A Word About Pits

If you read The Dogs of Beaumont Heights, you might get the impression I’m afraid of pit bulls. In reality, I tried to underscore how sometimes these dogs are abused. Pit bulls, which are actually four breeds of terriers grouped together, are strong animals with powerful bites. Hence, they’re used for dog-fighting rings and often used as attack animals by various unsavory types. Naturally, this has soured the breed’s (or breeds’?) reputation.

And every pit bull I’ve dealt with I wanted to take home. We actually had one for a week, but we had to take him back because, well, the cat was there first, and she did not respond well. To put this in perspective, said cat will demand I get up at 4 AM to feed her. Jim does not exist before 5 AM on a good day. The cat does not believe this. As for our poor little pit bull mix, he got snapped up by another family before he could go back onto the SPCA’s website.

My first encounter with pits came at a time when Cleveland newscasts made ratings hay out of pit bull attacks. My parents had just moved to a temporary home for the summer after the house we’d rented was sold. My mother asked me to go next door to say hello to the neighbors and invite them over for dinner. They weren’t home. But two very territorial, snarling pit bulls came tearing around the corner. I was used to our dimwitted shepherd mix Seamus (Yes, we named him for the Pink Floyd song.), to my friends’ labs, labradoodles, German shepherds, and the odd pug. These dogs figured prominently in news stories featuring the word “tragedy.” I screamed.

One dog skidded to a stop and started yipping like she’d been kicked. She disappeared around the corner of the house. The other hunkered down in a gesture dog owners know well as submissive, paws out with head on the ground. She whimpered.

From that point on, I learned to love pit bulls. One memorable encounter happened in Burlington, Vermont, where my family and I stopped in our New England trip. We went out to watch the sunset over Lake Champlain. In the park along the marina, I passed a gentleman walking his dog. It had this goofy smile on its face. I stopped and pet the animal. The goofy smile got wider.

“Is this a pit bull?” I asked.

Here’s where we’ve fallen down as a society. Pit bull owners feel they have to get defensive or apologize. Given the dog enjoyed the attention from this strange man from Ohio, he had nothing to worry about.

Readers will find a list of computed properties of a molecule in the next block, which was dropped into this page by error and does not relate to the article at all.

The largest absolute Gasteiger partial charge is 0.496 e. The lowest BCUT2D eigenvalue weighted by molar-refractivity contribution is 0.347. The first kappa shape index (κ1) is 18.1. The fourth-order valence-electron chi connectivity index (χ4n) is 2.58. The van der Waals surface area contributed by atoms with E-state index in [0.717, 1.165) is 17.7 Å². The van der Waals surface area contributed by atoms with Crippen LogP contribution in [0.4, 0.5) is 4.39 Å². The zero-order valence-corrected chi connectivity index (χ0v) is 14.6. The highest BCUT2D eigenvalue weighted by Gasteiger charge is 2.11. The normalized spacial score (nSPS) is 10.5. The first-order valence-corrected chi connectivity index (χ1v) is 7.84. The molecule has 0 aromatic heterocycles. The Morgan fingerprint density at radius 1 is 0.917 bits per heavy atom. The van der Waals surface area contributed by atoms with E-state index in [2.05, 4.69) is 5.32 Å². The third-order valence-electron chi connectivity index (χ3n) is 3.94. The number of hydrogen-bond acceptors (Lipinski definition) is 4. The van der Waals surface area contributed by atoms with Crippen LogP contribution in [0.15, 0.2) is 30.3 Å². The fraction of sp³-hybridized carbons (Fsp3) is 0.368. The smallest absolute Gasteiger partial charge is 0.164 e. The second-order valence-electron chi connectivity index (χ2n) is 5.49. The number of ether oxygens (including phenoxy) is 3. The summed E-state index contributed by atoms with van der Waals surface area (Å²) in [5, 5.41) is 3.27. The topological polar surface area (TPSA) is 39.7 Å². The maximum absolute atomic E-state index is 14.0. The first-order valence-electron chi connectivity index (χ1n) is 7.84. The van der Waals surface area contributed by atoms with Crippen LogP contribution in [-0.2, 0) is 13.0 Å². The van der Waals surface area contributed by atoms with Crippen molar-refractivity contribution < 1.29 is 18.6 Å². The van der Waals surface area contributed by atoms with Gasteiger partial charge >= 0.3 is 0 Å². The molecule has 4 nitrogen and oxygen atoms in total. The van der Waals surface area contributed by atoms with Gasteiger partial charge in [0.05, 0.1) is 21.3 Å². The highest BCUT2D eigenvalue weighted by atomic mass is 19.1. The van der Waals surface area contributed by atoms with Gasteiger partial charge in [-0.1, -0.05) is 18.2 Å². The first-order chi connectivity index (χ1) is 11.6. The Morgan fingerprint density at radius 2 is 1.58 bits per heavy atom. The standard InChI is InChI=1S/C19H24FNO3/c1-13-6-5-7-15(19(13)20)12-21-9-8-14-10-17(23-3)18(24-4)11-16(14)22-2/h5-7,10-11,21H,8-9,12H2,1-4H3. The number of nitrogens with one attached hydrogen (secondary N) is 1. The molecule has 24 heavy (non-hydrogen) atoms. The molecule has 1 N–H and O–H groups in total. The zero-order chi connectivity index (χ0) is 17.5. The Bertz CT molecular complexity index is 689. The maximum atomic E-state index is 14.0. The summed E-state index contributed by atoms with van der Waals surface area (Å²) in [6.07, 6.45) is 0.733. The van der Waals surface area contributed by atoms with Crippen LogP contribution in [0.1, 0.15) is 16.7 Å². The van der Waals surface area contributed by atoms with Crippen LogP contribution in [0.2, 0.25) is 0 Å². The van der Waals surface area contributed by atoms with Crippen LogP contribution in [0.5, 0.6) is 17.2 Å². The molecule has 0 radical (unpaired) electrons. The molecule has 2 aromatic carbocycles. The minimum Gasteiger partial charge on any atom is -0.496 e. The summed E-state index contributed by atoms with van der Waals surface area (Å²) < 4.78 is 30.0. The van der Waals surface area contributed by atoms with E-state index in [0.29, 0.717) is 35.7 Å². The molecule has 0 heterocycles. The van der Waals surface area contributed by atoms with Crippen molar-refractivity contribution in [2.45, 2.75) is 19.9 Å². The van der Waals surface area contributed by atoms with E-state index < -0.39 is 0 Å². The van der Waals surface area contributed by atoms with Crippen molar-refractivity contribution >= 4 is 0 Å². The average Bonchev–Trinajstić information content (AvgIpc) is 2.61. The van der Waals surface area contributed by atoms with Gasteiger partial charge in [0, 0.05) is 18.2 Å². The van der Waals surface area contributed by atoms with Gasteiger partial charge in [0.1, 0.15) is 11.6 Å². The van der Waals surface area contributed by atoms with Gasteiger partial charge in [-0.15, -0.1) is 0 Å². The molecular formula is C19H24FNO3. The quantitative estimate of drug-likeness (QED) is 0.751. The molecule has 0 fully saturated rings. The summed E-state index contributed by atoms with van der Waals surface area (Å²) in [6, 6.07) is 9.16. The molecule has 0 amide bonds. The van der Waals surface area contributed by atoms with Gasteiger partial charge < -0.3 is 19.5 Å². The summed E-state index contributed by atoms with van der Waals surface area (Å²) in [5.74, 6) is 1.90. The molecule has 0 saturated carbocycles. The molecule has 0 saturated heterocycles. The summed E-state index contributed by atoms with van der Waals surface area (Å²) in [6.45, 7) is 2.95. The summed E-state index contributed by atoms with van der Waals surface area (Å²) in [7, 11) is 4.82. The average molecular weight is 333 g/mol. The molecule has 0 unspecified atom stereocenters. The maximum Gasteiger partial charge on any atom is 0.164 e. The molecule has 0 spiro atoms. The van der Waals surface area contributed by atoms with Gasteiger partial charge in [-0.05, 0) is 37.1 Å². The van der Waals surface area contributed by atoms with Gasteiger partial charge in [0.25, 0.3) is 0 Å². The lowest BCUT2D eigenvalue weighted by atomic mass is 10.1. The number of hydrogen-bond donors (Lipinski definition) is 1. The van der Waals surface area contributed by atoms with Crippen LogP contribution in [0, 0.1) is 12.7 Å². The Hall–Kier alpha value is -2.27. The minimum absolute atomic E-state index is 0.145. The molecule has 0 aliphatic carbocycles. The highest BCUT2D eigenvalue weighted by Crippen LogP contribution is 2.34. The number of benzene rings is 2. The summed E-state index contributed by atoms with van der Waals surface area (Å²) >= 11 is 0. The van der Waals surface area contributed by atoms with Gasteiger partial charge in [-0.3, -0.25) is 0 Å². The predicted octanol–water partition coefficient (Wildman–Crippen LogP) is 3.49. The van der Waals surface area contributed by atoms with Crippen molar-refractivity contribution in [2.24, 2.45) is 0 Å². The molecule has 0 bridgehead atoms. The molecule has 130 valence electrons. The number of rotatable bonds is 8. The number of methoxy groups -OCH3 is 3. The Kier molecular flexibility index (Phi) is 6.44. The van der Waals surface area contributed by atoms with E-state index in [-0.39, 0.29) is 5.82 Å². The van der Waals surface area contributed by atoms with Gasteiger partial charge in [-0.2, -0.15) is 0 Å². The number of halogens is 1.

“Yes,” the owner said hesitantly.

“Love pits,” I said.

The pits I’ve encountered, like the two that scared the hell out of me back when I just graduated high school, have been a bit high strung. They have to be trained to be mean, which is what happens in The Dogs of Beaumont Heights. When they’re not, they can be aggressive – What dog can’t? – but they tend to be skittish. When socialized and trained well, they’re very friendly, like the grinning dog I met in Vermont. After all, Petey the Dog of Little Rascals fame was a pit bull. Actually, he was several, given how long the Rascals ran.

The ones running the fighting ring in the story are doing very bad things, as is Linc, who thinks mean dogs make great guard dogs. (Spoiler alert: They don’t.) At the same time, one attacks Heather Leary, the former stripper trying to rebuild her life. Once the dog, named Phyllis, is at the vet, she calms down and realizes Heather is not a threat. And that’s all she wants. Heather wants to adopt Phyllis, but ends up taking one of her puppies instead.

Now some may be outraged. Why am I advocating for a breed banned in places, especially when I’ve also portrayed them in a negative light? Any dog can be dangerous. Okay, dachshunds and chihuahuas are easy to defend against, but Pomeranians are the spawn of Satan. At least my grandmother’s was. But consider that most dangerous of canines, the dog’s ancestor the wolf. My wife had a wolf as a teenager. The only person who ever had anything to fear from that wolf was the water truck driver who, shall we say, was not a very nice person (and ended up fired and in jail. Not to mention pissed himself when my later father-in-law, all 6’2″ of former Green Beret, chatted with him under Wolf’s loving gaze.) Many of the same people who swear pits should be hunted to extinction also find it charming that my late father-in-law domesticated a wolf, an animal designed to rip your throat out.

But if you need to see a pit bull in her ideal situation, I present to you my stepson’s dog, Ginger. This little sweetie may not like strangers (making her a good watchdog), but she obeys her family and is everyone’s fur baby.

Ladies and gentlemen, Ginger.

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